This week I want to illustrate how you can ensure your financial soundness during the next crisis by having ample liquidity. But first, let’s start with a story:
“But everything was not fine. Long-Term, which had calculated with such mathematical certainty that it was unlikely to lose more than $35 million on any single day, had just dropped $553 million — 15 percent of its capital — on that one Friday in August 1998. It had started the year with $4.67 billion. Suddenly, it was down to $2.9 billion. Since April, it had lost more than a third of its equity.”
–When Genius Failed: The Rise and Fall of Long Term Capital Management, Roger Lowenstein
The above passage illustrates the beginning of one of the greatest downfalls in hedge fund history — the fall of Long Term Capital Management (LTCM). Despite the spectacular downfall, it was how Warren Buffett responded to the situation that can teach us an important lesson about the power of liquidity.
Before we continue that story, let’s quickly define liquidity so we are all on the same page. Liquidity is a measure of how quickly an asset can be bought or sold without altering the asset’s price. Most of the time, most markets are highly liquid and assets can be bought and sold without issue. However, during a panic, buyers flee, prices plummet, and liquid assets quickly become illiquid. Therefore, having liquidity as an investor means to hold assets that can be easily sold at stable prices.
In the case of LTCM’s decline, their bets on bond spreads became highly illiquid and they continued to lose money as buyers were nowhere to be found. LTCM’s partners realized that they needed cash reserves to hold them over until the financial panic had passed and liquidity resumed. Enter Warren Buffett.
How does Buffett get involved in this fiasco? A few of the bankers involved in helping LTCM contact Buffett because they know he has something that no one else has: money.
In particular, Buffett agrees that he can front LTCM the $3 billion in capital they require to survive the financial storm, but for a price. Buffett wants all of LTCM’s assets for $250 million. Yes, the same assets that were once worth ~$4.67 billion now have an offer price of $250 million. At the time of Buffett’s proposal, LTCM had roughly $555 million in equity remaining, but Buffett’s offer stood at $250 million.
Though Buffett’s deal did not go through due to a legal technicality, it likely would have. This illustrates the power of liquidity during market downturns. When everyone is panicking and no one is willing to buy, a buyer can dictate incredibly low prices.
The funny thing is that Warren Buffett does this all of the time. He has a track record of buying companies or lending money when the investment environment looked darkest. For example, Buffett famously aided Goldman Sachs during the financial crisis when he supplied them with cash for shares of Goldman’s stock. Buffett’s final profit ended up being over $15 a second over a 5 year investment period! Looking at Berkshire Hathaway’s cash position during the financial crisis, we see a sharp decrease in cash holdings as Buffett buys in (the chart is from this article):
This demonstrates how Buffett uses his liquidity when the right opportunity presents itself (i.e. sellers become desperate).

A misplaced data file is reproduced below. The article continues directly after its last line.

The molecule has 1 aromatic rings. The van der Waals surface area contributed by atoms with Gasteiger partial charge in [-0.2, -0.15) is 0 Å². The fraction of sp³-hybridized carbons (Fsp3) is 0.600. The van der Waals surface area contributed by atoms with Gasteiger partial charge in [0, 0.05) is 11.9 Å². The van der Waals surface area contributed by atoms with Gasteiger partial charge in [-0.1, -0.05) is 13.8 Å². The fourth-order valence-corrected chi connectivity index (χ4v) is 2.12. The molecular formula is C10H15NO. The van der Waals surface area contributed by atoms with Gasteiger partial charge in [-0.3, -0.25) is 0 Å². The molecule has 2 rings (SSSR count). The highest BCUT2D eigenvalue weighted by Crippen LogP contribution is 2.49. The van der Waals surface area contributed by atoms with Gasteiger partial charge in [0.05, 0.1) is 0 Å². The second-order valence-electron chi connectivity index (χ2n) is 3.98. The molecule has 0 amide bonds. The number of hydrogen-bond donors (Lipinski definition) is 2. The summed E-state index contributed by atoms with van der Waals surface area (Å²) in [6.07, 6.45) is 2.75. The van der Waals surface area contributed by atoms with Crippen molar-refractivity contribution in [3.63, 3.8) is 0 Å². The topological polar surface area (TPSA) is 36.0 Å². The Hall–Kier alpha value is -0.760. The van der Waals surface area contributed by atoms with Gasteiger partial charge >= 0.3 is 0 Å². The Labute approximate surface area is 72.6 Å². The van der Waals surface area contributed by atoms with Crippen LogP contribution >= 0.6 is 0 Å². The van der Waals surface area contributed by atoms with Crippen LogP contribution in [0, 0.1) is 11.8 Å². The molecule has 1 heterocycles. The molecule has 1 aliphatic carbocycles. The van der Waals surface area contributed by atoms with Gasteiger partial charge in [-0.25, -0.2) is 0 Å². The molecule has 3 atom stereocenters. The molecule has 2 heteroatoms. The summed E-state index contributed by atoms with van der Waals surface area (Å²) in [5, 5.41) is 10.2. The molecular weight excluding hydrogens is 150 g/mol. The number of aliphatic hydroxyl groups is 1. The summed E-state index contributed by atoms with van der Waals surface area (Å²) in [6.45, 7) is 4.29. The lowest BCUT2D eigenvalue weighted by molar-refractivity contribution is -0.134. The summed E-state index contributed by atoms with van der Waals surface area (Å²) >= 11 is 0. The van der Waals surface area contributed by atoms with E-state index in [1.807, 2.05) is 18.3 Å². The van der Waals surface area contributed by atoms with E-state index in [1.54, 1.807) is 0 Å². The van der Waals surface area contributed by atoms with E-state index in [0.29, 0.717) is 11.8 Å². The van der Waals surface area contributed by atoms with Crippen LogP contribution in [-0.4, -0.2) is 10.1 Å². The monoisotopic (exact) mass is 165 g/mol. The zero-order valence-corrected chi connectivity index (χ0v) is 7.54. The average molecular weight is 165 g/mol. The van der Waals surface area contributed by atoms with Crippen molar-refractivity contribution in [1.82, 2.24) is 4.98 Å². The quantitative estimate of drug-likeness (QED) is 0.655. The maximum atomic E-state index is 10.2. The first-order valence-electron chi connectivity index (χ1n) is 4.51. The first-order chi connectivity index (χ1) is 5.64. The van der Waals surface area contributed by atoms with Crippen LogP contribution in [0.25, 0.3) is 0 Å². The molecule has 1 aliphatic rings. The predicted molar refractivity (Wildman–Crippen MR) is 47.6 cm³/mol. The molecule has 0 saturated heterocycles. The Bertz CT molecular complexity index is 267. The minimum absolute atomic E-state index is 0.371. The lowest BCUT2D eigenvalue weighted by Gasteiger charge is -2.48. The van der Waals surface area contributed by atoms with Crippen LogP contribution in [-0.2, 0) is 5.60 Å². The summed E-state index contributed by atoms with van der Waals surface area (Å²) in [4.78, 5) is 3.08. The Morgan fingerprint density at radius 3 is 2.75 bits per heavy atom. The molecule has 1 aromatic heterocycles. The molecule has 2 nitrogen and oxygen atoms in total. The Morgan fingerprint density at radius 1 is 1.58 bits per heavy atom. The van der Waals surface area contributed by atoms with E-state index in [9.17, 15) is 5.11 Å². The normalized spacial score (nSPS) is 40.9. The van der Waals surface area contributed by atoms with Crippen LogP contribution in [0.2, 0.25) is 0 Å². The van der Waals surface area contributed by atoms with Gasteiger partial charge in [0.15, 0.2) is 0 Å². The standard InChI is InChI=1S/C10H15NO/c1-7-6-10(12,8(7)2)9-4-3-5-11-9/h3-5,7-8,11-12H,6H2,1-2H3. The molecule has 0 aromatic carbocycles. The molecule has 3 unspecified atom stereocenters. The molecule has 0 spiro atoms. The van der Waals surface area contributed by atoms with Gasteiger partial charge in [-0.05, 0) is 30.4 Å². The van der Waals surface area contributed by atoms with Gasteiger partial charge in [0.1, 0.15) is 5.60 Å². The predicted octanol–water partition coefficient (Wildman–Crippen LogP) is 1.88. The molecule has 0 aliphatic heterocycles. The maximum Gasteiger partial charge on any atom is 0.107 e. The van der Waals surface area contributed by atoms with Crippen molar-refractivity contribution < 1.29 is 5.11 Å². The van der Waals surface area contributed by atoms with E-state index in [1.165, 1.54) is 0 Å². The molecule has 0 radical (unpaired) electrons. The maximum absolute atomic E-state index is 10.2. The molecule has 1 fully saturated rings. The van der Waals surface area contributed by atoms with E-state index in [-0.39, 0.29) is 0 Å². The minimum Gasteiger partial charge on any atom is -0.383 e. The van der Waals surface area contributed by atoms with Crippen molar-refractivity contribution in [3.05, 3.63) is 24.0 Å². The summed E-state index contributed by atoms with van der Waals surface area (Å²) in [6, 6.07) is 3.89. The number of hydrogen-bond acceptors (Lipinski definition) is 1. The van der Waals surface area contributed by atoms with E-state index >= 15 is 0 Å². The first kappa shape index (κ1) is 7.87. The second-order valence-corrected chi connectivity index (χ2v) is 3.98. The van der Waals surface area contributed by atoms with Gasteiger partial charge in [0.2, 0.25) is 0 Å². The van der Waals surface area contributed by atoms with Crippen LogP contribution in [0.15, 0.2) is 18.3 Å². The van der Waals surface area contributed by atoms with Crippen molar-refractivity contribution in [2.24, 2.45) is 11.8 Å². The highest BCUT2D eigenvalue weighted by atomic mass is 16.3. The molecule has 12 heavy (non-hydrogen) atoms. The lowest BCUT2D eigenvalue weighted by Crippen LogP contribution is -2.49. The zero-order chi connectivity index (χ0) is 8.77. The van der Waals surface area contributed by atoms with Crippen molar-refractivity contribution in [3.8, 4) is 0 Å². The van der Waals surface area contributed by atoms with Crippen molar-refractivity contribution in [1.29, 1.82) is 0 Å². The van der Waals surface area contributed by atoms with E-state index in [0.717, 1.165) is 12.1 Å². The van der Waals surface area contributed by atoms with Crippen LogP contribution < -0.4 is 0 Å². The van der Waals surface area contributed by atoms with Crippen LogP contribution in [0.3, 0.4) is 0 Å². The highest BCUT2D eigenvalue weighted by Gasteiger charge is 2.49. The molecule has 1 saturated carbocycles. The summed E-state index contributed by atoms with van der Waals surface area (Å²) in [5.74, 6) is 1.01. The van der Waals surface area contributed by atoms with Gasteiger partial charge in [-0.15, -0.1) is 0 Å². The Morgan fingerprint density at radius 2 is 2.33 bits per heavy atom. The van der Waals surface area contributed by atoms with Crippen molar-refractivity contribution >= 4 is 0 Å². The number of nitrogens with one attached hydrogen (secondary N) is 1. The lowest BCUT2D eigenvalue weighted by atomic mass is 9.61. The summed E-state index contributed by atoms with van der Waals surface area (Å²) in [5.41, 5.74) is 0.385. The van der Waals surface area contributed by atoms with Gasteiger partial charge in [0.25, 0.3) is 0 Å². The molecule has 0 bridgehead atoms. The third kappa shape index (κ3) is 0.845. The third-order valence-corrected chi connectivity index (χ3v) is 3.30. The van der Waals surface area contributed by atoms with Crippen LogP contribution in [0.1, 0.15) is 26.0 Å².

Despite his folksy charm, Buffett remains a full-fledged capitalist who wants a cheap deal. Buffett summarizes this part of his investment philosophy beautifully with a quote about baseball:
The stock market is a no-called-strike game. You don’t have to swing at everything — you can wait for your pitch.
And that’s what he does. He waits and waits for the right pitch. Fun fact: Berkshire’s current cash position is the highest it has ever been at $96.5 billion, as of March 31, 2017.
How You Can Use Liquidity To Your Advantage
Though you will likely never have Warren Buffett’s level of liquidity or his business experience to time market purchases, you still can use liquidity to your advantage during future panics. To do this, you should not view liquidity as a way to buy more assets at low prices, but as a way to prevent yourself from selling your assets at depressed prices. While it is tempting to only buy during downturns, if your economic conditions worsen, you could end up having to sell those risky assets you bought at even lower prices. In other words:
Don’t play to win, play not to lose.
For the average investor, the purpose of having ample liquidity (i.e. riskless assets like short term bonds/cash) is to provide you with stability in case of job loss or another financial shock. You may experience prolonged financial distress, and liquidity is the only way to prevent you from raiding your 401(k) or other investment accounts. The last thing you want is to sell assets at a steep loss.
As for the right amount of liquidity to have, no one knows. Some say 6 months as an emergency fund, but I would shy on the side of more rather than less. When you are in the desert, having more water doesn’t hurt. Lastly, if you want to find out how the Long Term Capital Management story really ends, I highly recommend Lowenstein’s book. Thank you for reading!
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This is post 25. Any code I have related to this post can be found here with the same numbering: https://github.com/nmaggiulli/of-dollars-and-data
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